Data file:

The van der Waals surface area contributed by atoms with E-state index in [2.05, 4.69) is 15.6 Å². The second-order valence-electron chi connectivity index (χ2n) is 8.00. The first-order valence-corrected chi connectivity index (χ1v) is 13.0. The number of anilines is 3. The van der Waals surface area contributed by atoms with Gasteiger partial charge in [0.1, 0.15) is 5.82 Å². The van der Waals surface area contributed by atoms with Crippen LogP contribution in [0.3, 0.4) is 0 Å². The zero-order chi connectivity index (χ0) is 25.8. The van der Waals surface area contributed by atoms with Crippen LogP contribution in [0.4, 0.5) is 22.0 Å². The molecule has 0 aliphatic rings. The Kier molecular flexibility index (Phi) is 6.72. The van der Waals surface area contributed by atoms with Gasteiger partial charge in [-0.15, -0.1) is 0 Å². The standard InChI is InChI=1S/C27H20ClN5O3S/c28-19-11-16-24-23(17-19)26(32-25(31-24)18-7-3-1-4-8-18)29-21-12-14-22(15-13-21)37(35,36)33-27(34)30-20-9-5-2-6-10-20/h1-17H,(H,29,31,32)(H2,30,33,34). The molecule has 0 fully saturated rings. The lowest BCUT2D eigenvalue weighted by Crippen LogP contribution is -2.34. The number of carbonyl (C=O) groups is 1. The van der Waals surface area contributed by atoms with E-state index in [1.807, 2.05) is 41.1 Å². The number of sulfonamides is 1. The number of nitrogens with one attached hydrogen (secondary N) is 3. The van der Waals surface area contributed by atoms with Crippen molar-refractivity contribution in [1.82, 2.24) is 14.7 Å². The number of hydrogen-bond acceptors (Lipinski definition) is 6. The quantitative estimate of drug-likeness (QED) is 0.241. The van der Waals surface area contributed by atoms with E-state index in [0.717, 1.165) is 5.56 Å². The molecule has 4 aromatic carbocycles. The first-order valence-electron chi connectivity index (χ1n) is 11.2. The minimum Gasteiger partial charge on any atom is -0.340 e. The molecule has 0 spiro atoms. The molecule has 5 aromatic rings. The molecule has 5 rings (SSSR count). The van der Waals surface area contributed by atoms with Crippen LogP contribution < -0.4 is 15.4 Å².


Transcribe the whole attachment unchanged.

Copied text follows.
The van der Waals surface area contributed by atoms with E-state index in [2.05, 4.69) is 15.6 Å². The second-order valence-electron chi connectivity index (χ2n) is 8.00. The first-order valence-corrected chi connectivity index (χ1v) is 13.0. The number of anilines is 3. The van der Waals surface area contributed by atoms with Gasteiger partial charge in [0.1, 0.15) is 5.82 Å². The van der Waals surface area contributed by atoms with Crippen LogP contribution in [0.3, 0.4) is 0 Å². The zero-order chi connectivity index (χ0) is 25.8. The van der Waals surface area contributed by atoms with Crippen LogP contribution in [0.4, 0.5) is 22.0 Å². The molecule has 0 aliphatic rings. The Kier molecular flexibility index (Phi) is 6.72. The van der Waals surface area contributed by atoms with Gasteiger partial charge in [-0.15, -0.1) is 0 Å². The standard InChI is InChI=1S/C27H20ClN5O3S/c28-19-11-16-24-23(17-19)26(32-25(31-24)18-7-3-1-4-8-18)29-21-12-14-22(15-13-21)37(35,36)33-27(34)30-20-9-5-2-6-10-20/h1-17H,(H,29,31,32)(H2,30,33,34). The molecule has 0 fully saturated rings. The lowest BCUT2D eigenvalue weighted by Crippen LogP contribution is -2.34. The number of carbonyl (C=O) groups is 1. The van der Waals surface area contributed by atoms with E-state index in [1.807, 2.05) is 41.1 Å². The number of sulfonamides is 1. The number of nitrogens with one attached hydrogen (secondary N) is 3. The van der Waals surface area contributed by atoms with Crippen molar-refractivity contribution in [1.82, 2.24) is 14.7 Å². The number of hydrogen-bond acceptors (Lipinski definition) is 6. The quantitative estimate of drug-likeness (QED) is 0.241. The van der Waals surface area contributed by atoms with E-state index in [0.717, 1.165) is 5.56 Å². The molecule has 4 aromatic carbocycles. The first-order valence-electron chi connectivity index (χ1n) is 11.2. The minimum Gasteiger partial charge on any atom is -0.340 e. The molecule has 0 spiro atoms. The molecule has 5 aromatic rings. The molecule has 5 rings (SSSR count). The van der Waals surface area contributed by atoms with Crippen LogP contribution < -0.4 is 15.4 Å².